Only last week did a series of wildcat strikes shut down oil installations in the UK where British workers protested against the employment of other EU citizens on contracts.

Another half page advert was placed by the local lawyers of Kingdom Kampala Hotels, Ltd. attempting to defend their clients’ record of performance since they got 17 acres of city center prime property for next to free from the Ugandan government several years ago. The lawyers infer that they would sue the government if the 99-year land lease of their clients would be cancelled, claiming that no terms and conditions are attached to the lease, such as a deadline as to when to commence work. This statement, in fact, clashes with common practice that a fixed deadline is incorporated in land leases for such a purpose, and if indeed omitted or deliberately kept out of the lease document, government would have to answer yet more compelling questions by members of parliament and the public at large. Kingdom Hotels, by general public opinion expressed in the local media, well near duped the Ugandan government that they would construct a luxury hotel complex in time for the CHOGM meeting in November 2007, but to date the nation is waiting to see any level of performance by them.

The lawyers also make reference to the global economic crisis and credit crunch, lending credence to the still undisputed claims in local and other media, that they sheikh has lost billions of dollars through write downs on the value of his investments and share portfolios in recent months. Government sources have also, in the recent past, more directly referred to the failed project and that the land would be used otherwise in order to remove what is considered a ‘festering sore of nothingness’ in the middle of the city, reminding citizens day after day of the abrupt demolition of a school and teachers training college, uprooting nearly a thousand pupils and teachers at the time. Watch this space for updates.

One of the male rhinos on the Ziwa Rhino Sanctuary, named Moja (a Kiswahili word for ‘one’), reportedly broke through the electric fence last week, following an ‘argument’ with one of the other males and went AWOL for some 3 days. When the alarms went off at the Ziwa headquarters, a team was dispatched promptly, attempting to track the animal as it wandered across the area. Aerial pursuit was also initiated by UWA’s operations department, which dispatched one of their light aircraft to scout the area from the air.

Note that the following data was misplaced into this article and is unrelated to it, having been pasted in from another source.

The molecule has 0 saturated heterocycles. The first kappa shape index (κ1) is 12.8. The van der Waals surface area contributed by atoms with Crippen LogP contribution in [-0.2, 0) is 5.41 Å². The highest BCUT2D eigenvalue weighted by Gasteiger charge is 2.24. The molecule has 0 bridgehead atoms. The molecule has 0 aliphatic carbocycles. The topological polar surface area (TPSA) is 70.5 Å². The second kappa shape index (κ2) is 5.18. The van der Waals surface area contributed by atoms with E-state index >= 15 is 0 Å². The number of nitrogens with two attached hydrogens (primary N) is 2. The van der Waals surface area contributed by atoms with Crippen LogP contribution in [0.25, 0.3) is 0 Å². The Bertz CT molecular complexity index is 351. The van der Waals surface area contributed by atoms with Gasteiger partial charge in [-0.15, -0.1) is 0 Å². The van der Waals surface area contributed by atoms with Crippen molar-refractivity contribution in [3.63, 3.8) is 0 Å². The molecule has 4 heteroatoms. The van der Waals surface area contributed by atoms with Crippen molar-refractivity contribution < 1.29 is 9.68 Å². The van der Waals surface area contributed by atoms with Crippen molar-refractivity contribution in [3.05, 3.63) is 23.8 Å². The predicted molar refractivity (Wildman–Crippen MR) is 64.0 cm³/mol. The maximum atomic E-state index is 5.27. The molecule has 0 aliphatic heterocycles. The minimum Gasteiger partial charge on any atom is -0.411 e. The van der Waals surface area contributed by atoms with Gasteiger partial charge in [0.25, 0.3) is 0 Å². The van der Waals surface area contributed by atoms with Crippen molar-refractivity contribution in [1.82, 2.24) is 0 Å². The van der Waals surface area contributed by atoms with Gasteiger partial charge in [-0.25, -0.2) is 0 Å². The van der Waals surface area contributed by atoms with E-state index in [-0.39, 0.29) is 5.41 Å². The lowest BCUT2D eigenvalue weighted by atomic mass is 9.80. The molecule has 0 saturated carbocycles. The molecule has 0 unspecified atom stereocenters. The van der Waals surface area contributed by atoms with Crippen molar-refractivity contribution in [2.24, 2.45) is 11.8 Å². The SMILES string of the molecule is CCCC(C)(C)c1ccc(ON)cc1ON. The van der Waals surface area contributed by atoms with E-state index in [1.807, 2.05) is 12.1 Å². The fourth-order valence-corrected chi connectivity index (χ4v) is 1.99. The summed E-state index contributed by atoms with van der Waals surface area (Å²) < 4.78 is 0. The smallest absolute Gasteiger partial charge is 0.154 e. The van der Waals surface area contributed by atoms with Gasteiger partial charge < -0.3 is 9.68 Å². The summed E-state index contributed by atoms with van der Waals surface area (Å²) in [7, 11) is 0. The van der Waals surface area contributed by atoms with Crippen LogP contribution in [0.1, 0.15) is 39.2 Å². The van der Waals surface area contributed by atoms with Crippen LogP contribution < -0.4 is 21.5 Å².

Information received from Angie Genade, executive director of the Rhino Fund Uganda and manager of the sanctuary, put the lone rhino up to 40 KM away from the sanctuary before it started its journey back to Ziwa. Scared villagers and farmers kept raising alarms when the rhino was sighted and alerted the search teams, but an immediate radio and village-based information campaign also yielded good results in sensitizing the nearby population and having them cooperate.

Back at the sanctuary, Moja once again clashed briefly with Taleo before they could be separated and Moja put into an extended holding enclosure on its own for the time being.

The episode again highlighted the perennial shortage of funds and equipment, which would have enabled the Ziwa team to more closely monitor the whereabouts of the rhino in question, as apparently the transmitter inserted in the horn of Moja is no longer functional, which impaired a swifter recovery of the animal.

The electric fence has since been repaired and partially strengthened along the area where the breakout occurred, but in general, the 18,000-acre wildlife reserve would either need a stronger second fence or a proper ditch dug along the boundaries, which would prevent animals from crossing and breaking out by force as was the case here.

Write to for more information and how you or your company/organization can make financial and equipment donations to the fund to keep the work going. The conservation fraternity in Uganda will undoubtedly appreciate any and all help extended to RFU.

Lady Lori, a helicopter air service, is the latest edition to the busy Wilson Airport in Nairobi. The company has reportedly been operating for over a decade from their base on the Laikipia plains in central Kenya but now decided that the time was right to move their operations to Kenya’s main aerodrome for general aviation. The airline, founded and owned by an American couple, presently operates 4 helicopters and 2 more are under order according to a press release by the company. They will join resources at Wilson with Executive Turbines for office space and handling.

Following several earlier reports in this column about the proposed involvement of a Chinese investor in Air Tanzania airline, it has now been learned that a 49 percent stage has been sold by the government at the price of US$21 million. China Songangol already holds an airline stake in Angola’s Sonair. The deal was announced in Dar es Salaam ahead of the state visit by the Chinese president, who will be visiting African countries with a large private sector delegation aimed at strengthening trade ties and business links between them.

Wolfgang's East Africa tourism report